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Growth hormone treatment does not augment the anti‐diabetic effects of liraglutide in UCD‐T2DM rats

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The incretin hormone glucagon-like peptide-1 (GLP-1) slows gastric emptying, increases satiety and enhances insulin secretion. GLP-1 receptor agonists, such as liraglutide, are used therapeutically in humans to improve glycaemic control and delay the onset of type 2 diabetes mellitus (T2DM). In UCD-T2DM rats, a model of polygenic obesity and insulin resistance, we have previously reported that daily liraglutide administration delayed diabetes onset by >4 months. Growth hormone (GH) may exert anti-diabetic effects, including increasing β-cell mass and insulin secretion, while disrupting GH signalling in mice reduces both the size and number of pancreatic islets. We therefore hypothesized that GH supplementation would augment liraglutide's anti-diabetic effects.


Male UCD-T2DM rats were treated daily with GH (0.3 mg/kg) and/or liraglutide (0.2 mg/kg) from 2 months of age. Control (vehicle) and food-restricted (with food intake matched to liraglutide-treated rats) groups were also studied. The effects of treatment on diabetes onset and weight gain were assessed, as well as measures of glucose tolerance, lipids and islet morphology.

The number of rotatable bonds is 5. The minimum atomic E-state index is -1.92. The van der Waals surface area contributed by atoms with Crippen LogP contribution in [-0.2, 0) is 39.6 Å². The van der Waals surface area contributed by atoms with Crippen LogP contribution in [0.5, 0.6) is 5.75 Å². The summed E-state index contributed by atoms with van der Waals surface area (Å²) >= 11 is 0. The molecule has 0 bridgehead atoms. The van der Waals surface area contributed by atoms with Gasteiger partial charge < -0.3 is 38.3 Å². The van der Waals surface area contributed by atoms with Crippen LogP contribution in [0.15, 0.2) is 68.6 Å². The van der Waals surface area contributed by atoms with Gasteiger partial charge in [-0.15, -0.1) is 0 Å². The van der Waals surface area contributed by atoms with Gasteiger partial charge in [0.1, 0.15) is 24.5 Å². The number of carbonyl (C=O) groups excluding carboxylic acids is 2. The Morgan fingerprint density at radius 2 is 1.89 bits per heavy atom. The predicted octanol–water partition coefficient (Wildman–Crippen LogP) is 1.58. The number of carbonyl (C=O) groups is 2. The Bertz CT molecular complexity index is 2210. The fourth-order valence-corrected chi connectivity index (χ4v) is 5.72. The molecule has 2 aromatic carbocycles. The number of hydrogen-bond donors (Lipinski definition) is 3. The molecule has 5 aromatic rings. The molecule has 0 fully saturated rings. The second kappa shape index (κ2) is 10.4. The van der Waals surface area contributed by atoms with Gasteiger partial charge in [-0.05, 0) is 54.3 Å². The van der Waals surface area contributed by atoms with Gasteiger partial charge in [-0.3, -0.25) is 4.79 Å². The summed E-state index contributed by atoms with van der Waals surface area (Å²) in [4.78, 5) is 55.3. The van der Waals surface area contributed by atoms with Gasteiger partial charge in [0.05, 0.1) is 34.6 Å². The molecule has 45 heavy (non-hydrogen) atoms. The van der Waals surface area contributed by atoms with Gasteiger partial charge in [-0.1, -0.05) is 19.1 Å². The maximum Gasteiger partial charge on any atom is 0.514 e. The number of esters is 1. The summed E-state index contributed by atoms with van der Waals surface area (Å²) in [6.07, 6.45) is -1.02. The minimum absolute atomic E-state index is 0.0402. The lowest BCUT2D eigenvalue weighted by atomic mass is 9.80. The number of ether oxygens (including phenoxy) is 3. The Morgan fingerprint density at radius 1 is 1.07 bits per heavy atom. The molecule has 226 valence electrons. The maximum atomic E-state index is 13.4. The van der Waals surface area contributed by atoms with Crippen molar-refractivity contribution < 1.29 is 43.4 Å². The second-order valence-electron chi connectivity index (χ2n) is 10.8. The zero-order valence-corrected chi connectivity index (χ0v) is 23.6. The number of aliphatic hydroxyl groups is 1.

Liraglutide treatment significantly reduced food intake and body weight and improved glucose tolerance and insulin sensitivity, relative to controls. After 4.5 months, none of the liraglutide-treated rats had developed T2DM (overall p = .019). Liraglutide-treated rats also displayed lower fasting triglyceride (TG) concentrations and lower hepatic TG content, compared to control rats. Islet morphology was improved in liraglutide-treated rats, with significantly increased pancreatic insulin content (p < .05 vs. controls). Although GH treatment tended to increase body weight (and gastrocnemius muscle weight), there were no obvious effects on diabetes onset or other diabetes-related outcomes.


GH supplementation did not augment the anti-diabetic effects of liraglutide.

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